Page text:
Dr. Rebecca Lee Crumpler
First African-American Woman to Earn a Medical Degree
Dr. Rebecca Lee Crumpler was the first African-American woman to earn a medical degree. She devoted her life to improving health in the Black community through research and clinic work. When the Civil War ended, she realized that whole communities of newly freed Blacks in the South would urgently need medical care. So she left her Boston home and medical practice and moved to Richmond, Virginia.
Dr. Alexa Canady
First African-American Female Neurosurgeon
In 1976, at age 26, Dr. Alexa Canady became the first Black female neurosurgeon in the United States when she was accepted as a resident at the University of Minnesota. In 1986, after four years at the Children’s Hospital of Michigan, Canady became chief of the hospital’s neurosurgery department. In 1993, she received the American Women’s Medical Association President’s Award. Canady’s research in neurosurgical techniques resulted in the invention of a programmable antisiphon shunt, which is used to treat excess fluid in the brain. She shares a U.S. patent for the device with two other neurosurgeons.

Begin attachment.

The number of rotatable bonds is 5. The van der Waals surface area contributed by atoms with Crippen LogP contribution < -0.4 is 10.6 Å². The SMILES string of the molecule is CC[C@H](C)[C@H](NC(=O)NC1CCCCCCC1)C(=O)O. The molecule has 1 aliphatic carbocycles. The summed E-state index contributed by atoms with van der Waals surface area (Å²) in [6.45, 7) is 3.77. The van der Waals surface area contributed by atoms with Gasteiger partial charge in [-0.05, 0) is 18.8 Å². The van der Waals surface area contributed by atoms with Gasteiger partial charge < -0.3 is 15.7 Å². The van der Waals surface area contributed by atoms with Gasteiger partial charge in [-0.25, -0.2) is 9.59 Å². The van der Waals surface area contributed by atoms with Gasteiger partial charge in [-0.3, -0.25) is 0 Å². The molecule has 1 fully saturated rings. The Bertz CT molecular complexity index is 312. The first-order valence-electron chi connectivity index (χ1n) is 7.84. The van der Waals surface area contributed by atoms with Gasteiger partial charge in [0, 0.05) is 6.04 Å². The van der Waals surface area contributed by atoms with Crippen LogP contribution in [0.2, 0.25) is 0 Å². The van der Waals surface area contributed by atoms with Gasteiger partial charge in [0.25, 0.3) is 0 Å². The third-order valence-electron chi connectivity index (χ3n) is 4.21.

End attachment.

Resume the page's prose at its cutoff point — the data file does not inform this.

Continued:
Dr. Jane Cooke Wright
First African-American Female President of New York Cancer Society
Dr. Jane Cooke Wright’s father set the bar pretty high by being one of the first Blacks to graduate from Harvard Medical School, the first Black doctor on staff at a New York City municipal hospital and New York’s first Black police surgeon. However, Jane Cook Wright successfully emulated his example. In 1964, President Lyndon Johnson appointed her to the President’s Commission on Heart Disease, Cancer, and Stroke. In 1967, at the age of 48, Wright became professor of surgery, head of the cancer chemotherapy department, and associate dean at New York Medical College. These accomplishments made her the highest-ranking Black woman at a nationally recognized medical institution. In 1971, Wright also became the first female president of the New York Cancer Society.
Dr. M. Joycelyn Elders
First African-American Woman appointed Surgeon General of the United States
In 1961, 28-year-old Dr. M. Joycelyn Elders became the chief resident at the University of Arkansas, leading a charge of white, male residents and interns. She was the first person in the state of Arkansas to be board certified in pediatric endocrinology. In 1987, Gov. Bill Clinton appointed Elders head of the Arkansas Department of Health, and in 1993, President Bill Clinton appointed her the 16th surgeon general of the United States. She was the first Black person and the second female to hold this position.